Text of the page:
Unease prickling her skin, Leta lowered the bottle. “Seems that way,” she said, averting her eyes to the copper liquor splashing into her mug. All the while, she could sense Ludo’s eyes on the back of her neck.
“Didn’t think Vescentians with fancy medical degrees drank much,” he grunted, stepping toward the counter and standing beside her. Glancing at him shortly, Leta saw he was smiling at her, showing yellow teeth. “But don’t worry. I won’t tell.”
Leta had never been alone with Ludo before, nor had she been with him in such close quarters. She picked up her mug to leave, but Ludo went on, “S’funny.” He laughed. “S’funny just that someone like you is on the ship at all.”
“Hilarious,” Leta agreed dryly, sipping her tea and walking to the door. But then Ludo’s words stopped her in place.
“Maybe if you fit in enough, the cap’n will change his mind about you.”
Leta lowered the mug. “He’ll — what?”
“Change his mind,” he grunted, turning around toward her, folding his arms. “About turning you in. There was just a fresh warrant out on your arrest. You know, s’quite an impressive bounty you got on your head.”
Leta simply gazed at him. Fiearius was considering giving her into the authorities? For a reward? It couldn’t have been true. Fiearius had every chance and he hadn’t even tried.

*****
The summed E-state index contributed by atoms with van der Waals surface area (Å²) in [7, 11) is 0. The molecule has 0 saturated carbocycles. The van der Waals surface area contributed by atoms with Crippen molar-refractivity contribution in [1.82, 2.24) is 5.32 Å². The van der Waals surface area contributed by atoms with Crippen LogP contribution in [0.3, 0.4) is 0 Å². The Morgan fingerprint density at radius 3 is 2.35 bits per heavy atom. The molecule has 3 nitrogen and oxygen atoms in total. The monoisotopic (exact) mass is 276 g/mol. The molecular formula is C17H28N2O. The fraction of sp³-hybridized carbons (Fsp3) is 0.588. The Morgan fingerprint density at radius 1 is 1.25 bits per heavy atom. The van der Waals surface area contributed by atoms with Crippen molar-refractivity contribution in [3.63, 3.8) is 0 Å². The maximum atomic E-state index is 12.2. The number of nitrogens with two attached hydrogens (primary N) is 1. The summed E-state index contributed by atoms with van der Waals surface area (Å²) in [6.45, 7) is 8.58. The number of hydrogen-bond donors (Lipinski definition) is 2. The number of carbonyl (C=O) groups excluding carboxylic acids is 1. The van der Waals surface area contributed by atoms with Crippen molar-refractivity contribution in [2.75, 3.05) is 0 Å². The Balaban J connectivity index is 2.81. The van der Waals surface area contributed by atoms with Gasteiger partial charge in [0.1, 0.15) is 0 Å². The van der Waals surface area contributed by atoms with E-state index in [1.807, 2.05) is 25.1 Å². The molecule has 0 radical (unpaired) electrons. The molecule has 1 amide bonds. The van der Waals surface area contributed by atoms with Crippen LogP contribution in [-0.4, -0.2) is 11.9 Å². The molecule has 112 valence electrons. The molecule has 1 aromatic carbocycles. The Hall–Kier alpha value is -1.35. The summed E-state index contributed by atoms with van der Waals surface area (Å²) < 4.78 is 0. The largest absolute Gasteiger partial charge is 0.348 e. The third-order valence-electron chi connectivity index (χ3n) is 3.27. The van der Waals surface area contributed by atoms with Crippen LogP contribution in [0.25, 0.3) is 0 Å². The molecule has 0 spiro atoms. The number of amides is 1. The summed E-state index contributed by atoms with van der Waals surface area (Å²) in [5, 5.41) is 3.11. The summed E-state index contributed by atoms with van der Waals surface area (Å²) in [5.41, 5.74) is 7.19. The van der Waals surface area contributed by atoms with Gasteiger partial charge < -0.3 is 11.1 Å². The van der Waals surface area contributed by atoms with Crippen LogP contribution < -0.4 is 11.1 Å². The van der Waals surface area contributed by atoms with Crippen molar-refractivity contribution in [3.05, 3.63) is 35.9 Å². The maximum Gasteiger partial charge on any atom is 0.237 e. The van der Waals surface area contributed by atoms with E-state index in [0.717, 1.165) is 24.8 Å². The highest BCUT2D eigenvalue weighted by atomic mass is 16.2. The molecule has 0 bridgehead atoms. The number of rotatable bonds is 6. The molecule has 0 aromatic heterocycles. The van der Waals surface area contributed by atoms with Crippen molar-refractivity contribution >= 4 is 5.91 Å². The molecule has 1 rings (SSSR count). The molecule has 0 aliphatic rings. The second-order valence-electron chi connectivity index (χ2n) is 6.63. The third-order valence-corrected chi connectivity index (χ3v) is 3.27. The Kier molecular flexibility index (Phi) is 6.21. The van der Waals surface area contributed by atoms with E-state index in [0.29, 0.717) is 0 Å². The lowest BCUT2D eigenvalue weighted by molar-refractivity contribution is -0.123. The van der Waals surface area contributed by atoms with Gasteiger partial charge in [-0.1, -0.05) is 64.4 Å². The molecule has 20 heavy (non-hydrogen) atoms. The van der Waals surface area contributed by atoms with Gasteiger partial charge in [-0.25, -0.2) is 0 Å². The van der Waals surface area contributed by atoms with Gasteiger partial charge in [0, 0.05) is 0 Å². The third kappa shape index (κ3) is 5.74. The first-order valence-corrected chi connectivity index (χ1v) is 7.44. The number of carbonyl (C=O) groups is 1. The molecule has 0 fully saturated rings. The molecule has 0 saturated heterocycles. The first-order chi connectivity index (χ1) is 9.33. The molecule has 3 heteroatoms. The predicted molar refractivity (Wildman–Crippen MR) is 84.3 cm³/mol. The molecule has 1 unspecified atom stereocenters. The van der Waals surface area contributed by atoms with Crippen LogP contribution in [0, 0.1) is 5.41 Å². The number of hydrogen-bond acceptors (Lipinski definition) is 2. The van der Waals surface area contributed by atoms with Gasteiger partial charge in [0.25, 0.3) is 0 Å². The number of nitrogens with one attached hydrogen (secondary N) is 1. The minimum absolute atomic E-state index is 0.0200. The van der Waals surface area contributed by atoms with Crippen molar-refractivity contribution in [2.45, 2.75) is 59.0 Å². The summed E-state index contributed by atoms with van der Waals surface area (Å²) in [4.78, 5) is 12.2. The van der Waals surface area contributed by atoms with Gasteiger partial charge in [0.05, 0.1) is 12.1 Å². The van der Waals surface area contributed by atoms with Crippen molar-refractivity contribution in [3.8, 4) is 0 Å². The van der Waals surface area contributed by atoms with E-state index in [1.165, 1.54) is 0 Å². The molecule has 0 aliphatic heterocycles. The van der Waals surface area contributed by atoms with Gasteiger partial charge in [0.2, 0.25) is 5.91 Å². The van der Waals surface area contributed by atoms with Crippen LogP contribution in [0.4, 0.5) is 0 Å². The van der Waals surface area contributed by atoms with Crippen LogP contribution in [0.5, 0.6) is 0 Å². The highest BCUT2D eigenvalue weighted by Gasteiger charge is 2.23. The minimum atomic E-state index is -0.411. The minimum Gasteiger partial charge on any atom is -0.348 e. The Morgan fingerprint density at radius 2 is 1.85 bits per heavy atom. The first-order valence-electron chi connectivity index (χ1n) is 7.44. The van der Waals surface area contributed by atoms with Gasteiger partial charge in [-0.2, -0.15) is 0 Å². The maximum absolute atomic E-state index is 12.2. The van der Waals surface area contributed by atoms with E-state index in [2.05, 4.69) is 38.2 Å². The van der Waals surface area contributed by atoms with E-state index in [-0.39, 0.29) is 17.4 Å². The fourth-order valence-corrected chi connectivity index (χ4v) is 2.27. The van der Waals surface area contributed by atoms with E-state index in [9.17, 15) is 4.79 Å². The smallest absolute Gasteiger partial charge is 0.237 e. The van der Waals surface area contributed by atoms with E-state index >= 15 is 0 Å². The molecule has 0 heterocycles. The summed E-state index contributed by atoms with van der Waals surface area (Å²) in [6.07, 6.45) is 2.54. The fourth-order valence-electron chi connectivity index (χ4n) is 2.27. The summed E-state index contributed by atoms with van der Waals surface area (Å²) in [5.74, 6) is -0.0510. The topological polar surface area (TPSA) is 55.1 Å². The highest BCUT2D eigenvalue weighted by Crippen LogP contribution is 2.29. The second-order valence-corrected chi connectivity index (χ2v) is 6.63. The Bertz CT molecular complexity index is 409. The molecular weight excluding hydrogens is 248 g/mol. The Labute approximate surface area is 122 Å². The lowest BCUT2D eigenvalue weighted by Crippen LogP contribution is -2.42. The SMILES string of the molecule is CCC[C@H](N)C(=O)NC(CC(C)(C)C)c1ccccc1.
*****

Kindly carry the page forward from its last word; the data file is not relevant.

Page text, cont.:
Ludo seemed to be reading her mind.
“Aiden talked him out of it about a month ago, told him to hold off,” he explained, scratching his beard thoughtfully. “But since Aid’s gone and all … “
Leta’s eyes narrowed toward a glare. Ludo was lying, of course he was lying. Uncomfortable as it was to admit, things with Fiearius lately had not been so terrible. Sometimes conversation flowed so easily, it felt like they were old friends. Or maybe that was her imagination; perhaps it was one-sided.
“Yeah? Pretty sure Cyrus and Corra would kill him,” said Leta shortly.
He barked a laugh. “Well then why d’ya think he hasn’t helped you go get your man yet?”
“He just buried his best friend. That might have something to do with it.”
“Naw.” Ludo didn’t sound distasteful — in fact, he sounded practically appreciative of the captain’s genius. “He’s just biding his time is all.”
He grabbed for the whiskey bottle from the counter. “Just thought I’d clue ya in,” he said, swinging the bottle at his side as he walked through the door. Briefly, his hand slid against her hip as he muttered, “Innocent girl like you.”